4.3.            Corporate and commercial speech – development of commercial speech doctrine – commercial speech for professionals and corporations – Art.19(1)(a) protection  for unsolicited mail advertising – regulation of commercial speech

4.4.            Ethical dilemmas, issues and concerns in mass communication – foundation of ethics- different aspects of journalism’s ethical issues- Reporters privileges and protection of media sources

4.5.            Extra- judicial regulation of media content – press complaints and editors’ code of practice –Broadcasting standards commission – codes for advertisement standards – Film censorship board – ICANN

Text Books And Reference Books:

1.      Ursula Smartt, Media and Entertainment Law, Routledge

2.      Roy L Moore, Mass communication Law and Ethics

3.      Perry Keller, European and International Media Law, Oxford

4.      Sallie Spilsbury, Media Law, Cavendish

5.      Frank Leishmann, Policing and the Media, Lawman

6.      Roger L Sadler, Electronic Media Law, Sage

7.      Sebastian Paul, Forbidden Zones; law and media

8.      Jaya Patil, Mass media: support for rural development

9.      Wayne Overbeck, Major principles of media law.

Essential Reading / Recommended Reading

1.      Ursula Smartt, Media and Entertainment Law, Routledge

2.      Roy L Moore, Mass communication Law and Ethics

3.      Perry Keller, European and International Media Law, Oxford

4.      Sallie Spilsbury, Media Law, Cavendish

5.      Frank Leishmann, Policing and the Media, Lawman

6.      Roger L Sadler, Electronic Media Law, Sage

7.      Sebastian Paul, Forbidden Zones; law and media

8.      Jaya Patil, Mass media: support for rural development

9.      Wayne Overbeck, Major principles of media law.

Evaluation Pattern

·         CIA I – Class Test / Assignment / Presentation            – 10%

·         CIA II – Mid Semester Examination                                  – 25%

·         CIA III – Research Topic                                                     – 10%

·         Attendance                                                                            – 05%

·         End Semester Examination                                                – 50%

                                                                                                TOTAL 100%

LLM233CALN - HEALTH LAW (2021 Batch)

Total Teaching Hours for Semester:60
No of Lecture Hours/Week:15
Max Marks:100
Credits:4

Course Objectives/Course Description

 

The   matters   relating   to   medicine   and   health   are   as   ancient   as human   civilization   itself,   giving   rise   to   many   legal   and   moral issues   of   varying   degree   at   different   stages   of   advancement   in the   sphere   of   medical   science.    The   advancement   in   the   field   of medical   technology,   though   a   boon   to   the   mankind,   has   its own flip   side.   The   invention   of   pre-natal   diagnostic   techniques, transplantation   of   human   organs,   assisted   reproduction techniques   and   other   medical   procedures   have   forced   new   legal challenges.   Medicine   and   health   are   inter-related   aspects. Administration   of   treatment   is   a   joint   endeavour   of   doctors, para-medical   staff,   state   and   private   agencies,   which   calls   for effective   legal   control   to   protect   the   interest   of   medical   and para-medical   professionals   as   well   as   the   patients.  In the light of the above the course is designed and divided into six units and the description of each unit in brief is as follows:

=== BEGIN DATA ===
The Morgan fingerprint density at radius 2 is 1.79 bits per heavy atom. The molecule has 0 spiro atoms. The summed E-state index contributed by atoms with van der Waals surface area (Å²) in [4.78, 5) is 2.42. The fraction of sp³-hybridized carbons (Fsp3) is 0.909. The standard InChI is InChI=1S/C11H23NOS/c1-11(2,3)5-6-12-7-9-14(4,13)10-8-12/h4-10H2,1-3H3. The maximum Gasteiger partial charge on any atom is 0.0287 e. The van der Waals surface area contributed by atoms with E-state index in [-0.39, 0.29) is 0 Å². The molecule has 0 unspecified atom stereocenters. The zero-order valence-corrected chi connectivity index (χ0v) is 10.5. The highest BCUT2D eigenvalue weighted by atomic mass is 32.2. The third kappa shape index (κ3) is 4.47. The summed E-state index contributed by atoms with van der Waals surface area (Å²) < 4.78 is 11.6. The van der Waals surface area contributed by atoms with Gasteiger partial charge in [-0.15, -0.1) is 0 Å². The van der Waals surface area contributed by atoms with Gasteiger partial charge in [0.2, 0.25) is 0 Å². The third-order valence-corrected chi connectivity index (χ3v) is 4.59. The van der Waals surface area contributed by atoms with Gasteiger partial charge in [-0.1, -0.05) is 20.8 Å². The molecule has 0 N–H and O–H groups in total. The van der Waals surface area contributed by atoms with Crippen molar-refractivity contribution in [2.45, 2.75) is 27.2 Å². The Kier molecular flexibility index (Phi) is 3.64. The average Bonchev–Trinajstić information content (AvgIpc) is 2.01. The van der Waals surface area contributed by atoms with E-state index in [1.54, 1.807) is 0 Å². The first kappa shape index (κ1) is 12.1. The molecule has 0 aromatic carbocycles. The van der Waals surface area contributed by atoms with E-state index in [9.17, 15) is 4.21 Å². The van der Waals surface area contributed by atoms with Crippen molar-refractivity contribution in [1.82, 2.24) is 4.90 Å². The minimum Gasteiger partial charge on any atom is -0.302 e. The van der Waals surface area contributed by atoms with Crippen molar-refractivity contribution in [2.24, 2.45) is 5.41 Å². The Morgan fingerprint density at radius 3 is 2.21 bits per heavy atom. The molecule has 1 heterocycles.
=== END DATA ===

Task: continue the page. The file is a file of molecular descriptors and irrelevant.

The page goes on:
Unit 1 deals with concept of right to health and interrelationship between law and medicine and various issues connected to it.

Unit 2 focuses on the legal framework relating to medicine and health.

Unit 3 describes the legal framework relating to Drugs and Cosmetics.

Unit 4 discusses the laws relating to reproductive health.

Unit 5 explains the right to health of special categories of people, mental health and laws pertaining to it.

 

Unit 6 explains and examines the modern development relating to health law.

Learning Outcome

The objectives of the course are as follows –

 

  1. To impart the students with the knowledge of the relation between law and medicine and right to health

  2. To provide an understanding of legal framework relating to medicine and health

  3. To provide an understanding of  Drugs and Cosmetics Act and Product Liability

  4. To explain the law relating to reproductive health and ‘right’ issue connected to it

  5. To discuss rights of special (disability) categories of people; and Mental health and the law pertaining to it

  6. To discuss and analyse the areas of developments in medicine with reference to health, like stem cell research, transplantation of human organs

Unit-1
Teaching Hours:10
HEALTH LAW: An Introduction
 

 

  1. Health Law – Meaning and scope;

  2. Interplay between Law and Medicine;

  3. Right to health and its enforcement, WHO & international conventions on health laws;